Khorasan Steel Company was next with 26,935 tons of rebar exported, down 9% YOY.
Iran Alloy Steel Company followed with 20,930 tons of rebar shipments, down 26% YOY.
Khouzestan Oxin Steel Company was next with 5,533 tons of plates, up 170% YOY.
Global Slab Exports Lose Edge Over Impending Sanctions
The beginning of June was marked by reduced availability of steel slabs in the global market. Despite this, forecasts for price trends were mixed, taking into account the different factors influencing the various regional markets.
The impending reintroduction of US trading sanctions against Iran are likely to cause many buyers to avoid trying to buy Iranian slabs, even though they are typically priced lower than similar material from other origins, Metal Bulletin reported.
“Asian importers will need to book costlier non-Iranian materials and many will probably try to buy more CIS slab,” a major South Korea-based trader said.
Asia’s import prices might rise as a result, the trader added.
Ukrainian steelmaker Metinvest is already trying to exploit this opportunity, offering its July-rolling slab to Asian customers at $565 per ton CFR.
“We hope to achieve sales at this price because demand for the product is high, while volumes are limited,” a company source said.
Metinvest itself had reduced volumes available because of furnace repairs, the source explained, and there was less material available generally in Asian region because customers have begun to refrain from dealings with Iran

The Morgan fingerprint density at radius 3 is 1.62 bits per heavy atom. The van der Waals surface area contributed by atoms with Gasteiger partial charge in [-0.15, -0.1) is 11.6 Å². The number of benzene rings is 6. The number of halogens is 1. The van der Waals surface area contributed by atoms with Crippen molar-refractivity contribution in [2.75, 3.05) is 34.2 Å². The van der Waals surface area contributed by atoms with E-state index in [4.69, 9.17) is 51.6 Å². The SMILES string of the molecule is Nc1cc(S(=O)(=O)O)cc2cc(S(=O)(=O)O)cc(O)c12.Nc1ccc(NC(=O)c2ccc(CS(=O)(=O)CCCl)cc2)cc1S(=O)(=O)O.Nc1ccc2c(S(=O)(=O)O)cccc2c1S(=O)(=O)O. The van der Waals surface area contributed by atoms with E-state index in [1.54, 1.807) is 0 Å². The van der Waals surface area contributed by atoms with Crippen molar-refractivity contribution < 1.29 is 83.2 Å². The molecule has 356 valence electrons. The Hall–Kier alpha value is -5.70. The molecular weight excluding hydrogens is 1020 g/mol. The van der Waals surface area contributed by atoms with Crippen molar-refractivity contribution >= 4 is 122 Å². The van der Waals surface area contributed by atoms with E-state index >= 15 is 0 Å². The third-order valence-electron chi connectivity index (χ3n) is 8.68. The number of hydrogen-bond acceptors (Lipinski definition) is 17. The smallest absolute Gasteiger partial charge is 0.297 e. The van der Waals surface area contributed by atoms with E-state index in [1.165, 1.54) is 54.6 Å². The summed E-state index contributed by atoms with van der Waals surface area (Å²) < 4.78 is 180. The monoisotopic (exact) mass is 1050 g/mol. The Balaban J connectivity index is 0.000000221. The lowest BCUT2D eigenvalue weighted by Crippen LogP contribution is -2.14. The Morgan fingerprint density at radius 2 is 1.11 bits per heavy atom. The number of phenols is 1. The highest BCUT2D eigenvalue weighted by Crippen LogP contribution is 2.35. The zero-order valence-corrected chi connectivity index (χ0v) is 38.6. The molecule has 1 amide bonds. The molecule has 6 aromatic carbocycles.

In late May, offers of slab from the Alchevsk Steel Mill in eastern Ukraine, which is currently under the control of pro-Russia rebels, were also heard at $565 per ton CFR, but sources reported no update on purchase negotiations.
Last month, Southeast Asia’s and East Asia’s slab prices were at a standstill, largely due to low buying interest amid weak local downstream sales.
Few transactions were reported in May due to a persistently wide gap between bids and offers, although offer levels were falling slightly.
Indonesian buyers also refrained from importing materials because the country’s rupiah was weakening, which made imports more expensive. The currency was trading at 100,000 rupiah to $7.20 on June 6, compared with 100,000 rupiah to $7.17 on May 6.
Participants expect the Asian slab market to remain quiet, at least until the end of the Islamic month of Ramadan around June 15. Price expectations are mixed.
One producer source believes that the Indonesian market will “bounce back” and that buying will start again in mid- to late-June, after Eid Al-Fitr celebrations mark the end of Ramadan.
The lack of trading activity in recent weeks has made it difficult to predict price directions for this month, sources said.
“But I’m quite certain prices will fall in June, because there’s been very little movement in the market recently. Also, Indonesian buyers are already targeting lower prices of $520-530 per ton CFR for bookings [of slab imports] to be made in July,” one producer source said.
Re-rollers are still facing difficulties in achieving their domestic sales targets for downstream flat steel products such as hot-rolled coil, a trader in Indonesia said.
“Most HRC buyers are holding off from buying, so re-rollers will hope for slab prices to be much lower than the latest bookings [at $560 per ton CFR],” the trader said.